On March 18, 2011, an Illinois man named Elijah Manuel was asleep in the passenger seat of his car while his brother was driving when their vehicle was stopped by Joliet police for allegedly failing to signal. Here is how the U.S. Court of Appeals for the 7th Circuit summarized Manuel’s allegations about what happened next:
A police officer detected an odor of burnt cannabis from inside the car. Without warning, the officer flung open the passenger’s door and dragged Manuel out. The officer pushed Manuel to the ground, handcuffed him, and then punched and kicked him. The officer then patted down Manuel, and in one pocket found a bottle of pills. The pills were then tested by officers who had arrived at the scene, and these officers falsified the results to show that the pills were ecstasy. Based on these results, Manuel was arrested. In grand jury proceedings on March 31, the police continued to lie about the test results.
On April 1 the Illinois State Police Laboratory confirmed that the pills did not contain ecstasy; the lab further confirmed that the pills did not contain any other controlled substances. Yet the state’s attorney’s office was apparently not informed about the those test results because Manuel continued to remain incarcerated and then, on April 8, he was arraigned on felony drug charges. It was not until May 4, in response to a request from Manuel’s public defender seeking the results of any such lab tests, that the prosecution finally moved to dismiss all charges. After spending 48 days in jail based on bogus accusations about non-existent illegal drugs, Manuel was finally set free on May 5.
This Wednesday the U.S. Supreme Court will hear oral arguments in a case arising from Manuel’s ordeal. At issue in Manuel v. City of Joliet is whether a federal “malicious prosecution” claim filed by Manuel is recognizable under the Fourth Amendment.
Manuel filed suit in April 2013 against multiple Joliet officers, as well as against the city, charging them with malicious prosecution and illegal pretrial detention in violation of his Fourth Amendment rights. Specifically, Manuel filed suit under Section 1983 of Title 42 of the U.S. Code, which provides a federal cause of action against any state or local official, including a police officer, who “subjects, or causes to be subjected, any citizen of the United States or other person within the jurisdiction thereof to the deprivation of any rights, privileges, or immunities secured by the Constitution and laws.”
Unfortunately for Manuel, his federal suit was rejected by the U.S. Court of Appeals for the 7th Circuit. In December 2015 that court ruled against Manuel on the grounds that “federal claims of malicious prosecution are founded on the right to due process, not the Fourth Amendment.” Furthermore, “there is no malicious prosecution claim under federal law if, as here, state law provides a similar cause of action.” In short, the 7th Circuit slammed the federal courthouse doors in Manuel’s face.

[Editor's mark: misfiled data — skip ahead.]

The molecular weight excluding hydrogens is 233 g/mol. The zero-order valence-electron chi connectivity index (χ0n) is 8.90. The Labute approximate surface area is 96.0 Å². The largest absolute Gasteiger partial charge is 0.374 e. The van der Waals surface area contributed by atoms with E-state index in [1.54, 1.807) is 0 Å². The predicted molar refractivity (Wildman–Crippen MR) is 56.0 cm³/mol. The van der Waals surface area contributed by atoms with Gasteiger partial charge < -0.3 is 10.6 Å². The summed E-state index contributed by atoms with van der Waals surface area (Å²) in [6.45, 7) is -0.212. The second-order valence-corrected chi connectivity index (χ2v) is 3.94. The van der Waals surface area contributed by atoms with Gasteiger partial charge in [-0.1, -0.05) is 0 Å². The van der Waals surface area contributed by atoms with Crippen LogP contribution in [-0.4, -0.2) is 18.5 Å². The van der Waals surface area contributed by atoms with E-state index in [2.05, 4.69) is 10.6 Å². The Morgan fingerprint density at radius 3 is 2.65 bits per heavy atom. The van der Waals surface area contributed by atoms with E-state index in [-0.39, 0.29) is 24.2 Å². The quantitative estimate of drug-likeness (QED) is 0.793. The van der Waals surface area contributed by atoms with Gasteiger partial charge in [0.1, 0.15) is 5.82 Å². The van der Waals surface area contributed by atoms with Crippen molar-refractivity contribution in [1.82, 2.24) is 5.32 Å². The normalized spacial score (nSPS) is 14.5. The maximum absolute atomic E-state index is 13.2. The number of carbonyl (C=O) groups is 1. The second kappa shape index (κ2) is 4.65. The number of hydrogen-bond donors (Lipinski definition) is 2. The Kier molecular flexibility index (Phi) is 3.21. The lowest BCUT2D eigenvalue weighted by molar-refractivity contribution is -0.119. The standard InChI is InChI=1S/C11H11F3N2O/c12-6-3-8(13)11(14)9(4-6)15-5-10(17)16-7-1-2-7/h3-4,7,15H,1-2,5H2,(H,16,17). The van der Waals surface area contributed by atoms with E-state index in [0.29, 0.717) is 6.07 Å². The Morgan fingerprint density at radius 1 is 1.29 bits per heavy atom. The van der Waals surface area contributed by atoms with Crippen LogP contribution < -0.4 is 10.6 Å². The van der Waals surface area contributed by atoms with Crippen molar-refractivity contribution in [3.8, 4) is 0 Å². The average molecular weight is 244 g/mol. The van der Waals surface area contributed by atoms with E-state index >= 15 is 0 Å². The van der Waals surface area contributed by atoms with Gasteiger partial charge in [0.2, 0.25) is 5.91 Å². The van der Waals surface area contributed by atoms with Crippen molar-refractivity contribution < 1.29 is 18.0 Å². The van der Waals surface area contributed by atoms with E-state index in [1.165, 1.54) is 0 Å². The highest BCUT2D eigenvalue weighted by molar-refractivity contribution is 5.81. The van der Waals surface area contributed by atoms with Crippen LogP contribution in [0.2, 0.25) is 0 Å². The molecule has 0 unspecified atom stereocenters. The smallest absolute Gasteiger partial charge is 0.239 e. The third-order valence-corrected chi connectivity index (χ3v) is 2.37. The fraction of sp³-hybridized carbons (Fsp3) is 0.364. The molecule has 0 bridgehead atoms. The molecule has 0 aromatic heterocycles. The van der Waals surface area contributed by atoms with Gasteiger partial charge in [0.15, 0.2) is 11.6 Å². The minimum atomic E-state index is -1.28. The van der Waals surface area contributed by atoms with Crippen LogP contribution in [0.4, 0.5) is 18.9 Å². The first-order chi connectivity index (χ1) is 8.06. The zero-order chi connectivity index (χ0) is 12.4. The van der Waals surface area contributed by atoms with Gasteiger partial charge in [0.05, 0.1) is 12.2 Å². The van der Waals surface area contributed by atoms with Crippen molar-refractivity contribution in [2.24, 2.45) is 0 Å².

This week’s oral arguments at the U.S. Supreme Court will focus on whether or not the 7th Circuit got it right.
There is good reason to think that the 7th Circuit got it wrong. For starters, that court is an outlier on this issue. Nine other federal appellate courts have ruled that malicious prosecution claims are recognizable under the Fourth Amendment. As the U.S. Court of Appeals for the 10th Circuit noted in Becker v. Kroll (2007), “We have repeatedly recognized in this circuit that, at least prior to trial, the relevant constitutional underpinning for a claim of malicious prosecution under [Section 1983] must be ‘the Fourth Amendment’s right to be free from unreasonable seizures.’” Had Elijah Manuel been detained in the 10th Circuit, or in any one of eight other federal appellate jurisdictions, his malicious prosecution claims could now move forward in federal court.
Furthermore, it makes little sense to say that the Fourth Amendment was not implicated in Manuel’s pretrial detention. He was arrested, indicted by a grand jury, arraigned, and incarcerated based on trumped-up charges that were ultimately dropped. He spent over a month behind bars after being arraigned on drug charges that the Illinois State Police Laboratory knew for a fact to be baseless. Put differently, Manuel was detained at length without probable cause, a classic Fourth Amendment violation. Indeed, as Manuel and his lawyers observe in their main brief to the Supreme Court, “where, as here, officers mislead magistrates to sustain detentions without probable cause, the detentions thus violate the Fourth Amendment just as surely as when misrepresentations cause detentions under an unfounded arrest warrant.”
In the words of the National Police Accountability Project, “Section 1983 provides a critical safeguard against official abuse, by deterring civil rights violations and, when that deterrence fails, compensating victims.” Elijah Manuel deserves access to this critical safeguard so that he may seek to vindicate his Fourth Amendment rights in federal court.